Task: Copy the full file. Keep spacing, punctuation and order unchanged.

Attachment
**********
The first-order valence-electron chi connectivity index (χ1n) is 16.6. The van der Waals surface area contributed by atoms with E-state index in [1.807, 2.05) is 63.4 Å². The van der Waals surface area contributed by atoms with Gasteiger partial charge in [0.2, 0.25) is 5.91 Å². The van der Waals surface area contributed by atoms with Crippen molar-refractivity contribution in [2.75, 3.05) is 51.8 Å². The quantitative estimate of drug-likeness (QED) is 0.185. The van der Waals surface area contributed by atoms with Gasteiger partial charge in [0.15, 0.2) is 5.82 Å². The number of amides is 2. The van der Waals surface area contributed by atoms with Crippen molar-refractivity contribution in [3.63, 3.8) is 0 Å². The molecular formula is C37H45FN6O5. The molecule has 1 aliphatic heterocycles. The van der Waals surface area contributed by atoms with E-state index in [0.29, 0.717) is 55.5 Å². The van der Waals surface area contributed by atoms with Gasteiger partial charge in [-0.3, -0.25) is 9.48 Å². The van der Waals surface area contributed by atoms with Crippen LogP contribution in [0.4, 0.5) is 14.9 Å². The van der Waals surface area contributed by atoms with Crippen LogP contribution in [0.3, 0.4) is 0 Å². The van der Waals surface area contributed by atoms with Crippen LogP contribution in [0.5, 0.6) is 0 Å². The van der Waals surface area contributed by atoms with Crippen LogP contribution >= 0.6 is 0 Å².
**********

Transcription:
The first-order valence-electron chi connectivity index (χ1n) is 16.6. The van der Waals surface area contributed by atoms with E-state index in [1.807, 2.05) is 63.4 Å². The van der Waals surface area contributed by atoms with Gasteiger partial charge in [0.2, 0.25) is 5.91 Å². The van der Waals surface area contributed by atoms with Crippen molar-refractivity contribution in [2.75, 3.05) is 51.8 Å². The quantitative estimate of drug-likeness (QED) is 0.185. The van der Waals surface area contributed by atoms with Gasteiger partial charge in [0.15, 0.2) is 5.82 Å². The number of amides is 2. The van der Waals surface area contributed by atoms with Crippen molar-refractivity contribution in [3.63, 3.8) is 0 Å². The molecular formula is C37H45FN6O5. The molecule has 1 aliphatic heterocycles. The van der Waals surface area contributed by atoms with E-state index in [0.29, 0.717) is 55.5 Å². The van der Waals surface area contributed by atoms with Gasteiger partial charge in [-0.3, -0.25) is 9.48 Å². The van der Waals surface area contributed by atoms with Crippen LogP contribution in [0.4, 0.5) is 14.9 Å². The van der Waals surface area contributed by atoms with Crippen LogP contribution in [0.3, 0.4) is 0 Å². The van der Waals surface area contributed by atoms with Crippen LogP contribution in [0.5, 0.6) is 0 Å². The van der Waals surface area contributed by atoms with Crippen LogP contribution >= 0.6 is 0 Å².